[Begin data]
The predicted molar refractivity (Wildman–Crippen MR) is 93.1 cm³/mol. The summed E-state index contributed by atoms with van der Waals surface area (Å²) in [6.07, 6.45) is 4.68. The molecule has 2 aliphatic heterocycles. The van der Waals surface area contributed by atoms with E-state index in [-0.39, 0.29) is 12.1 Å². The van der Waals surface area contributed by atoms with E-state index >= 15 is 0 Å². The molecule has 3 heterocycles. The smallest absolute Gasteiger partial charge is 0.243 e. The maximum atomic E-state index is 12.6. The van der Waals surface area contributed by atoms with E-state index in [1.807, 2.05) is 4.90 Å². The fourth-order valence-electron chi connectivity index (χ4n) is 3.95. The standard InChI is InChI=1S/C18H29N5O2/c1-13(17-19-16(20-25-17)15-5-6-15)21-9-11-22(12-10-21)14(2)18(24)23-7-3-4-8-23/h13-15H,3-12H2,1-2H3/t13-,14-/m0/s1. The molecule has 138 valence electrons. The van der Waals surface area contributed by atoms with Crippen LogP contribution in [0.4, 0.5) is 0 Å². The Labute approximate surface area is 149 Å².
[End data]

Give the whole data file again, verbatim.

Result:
The predicted molar refractivity (Wildman–Crippen MR) is 93.1 cm³/mol. The summed E-state index contributed by atoms with van der Waals surface area (Å²) in [6.07, 6.45) is 4.68. The molecule has 2 aliphatic heterocycles. The van der Waals surface area contributed by atoms with E-state index in [-0.39, 0.29) is 12.1 Å². The van der Waals surface area contributed by atoms with E-state index >= 15 is 0 Å². The molecule has 3 heterocycles. The smallest absolute Gasteiger partial charge is 0.243 e. The maximum atomic E-state index is 12.6. The van der Waals surface area contributed by atoms with E-state index in [1.807, 2.05) is 4.90 Å². The fourth-order valence-electron chi connectivity index (χ4n) is 3.95. The standard InChI is InChI=1S/C18H29N5O2/c1-13(17-19-16(20-25-17)15-5-6-15)21-9-11-22(12-10-21)14(2)18(24)23-7-3-4-8-23/h13-15H,3-12H2,1-2H3/t13-,14-/m0/s1. The molecule has 138 valence electrons. The van der Waals surface area contributed by atoms with Crippen LogP contribution in [0.4, 0.5) is 0 Å². The Labute approximate surface area is 149 Å².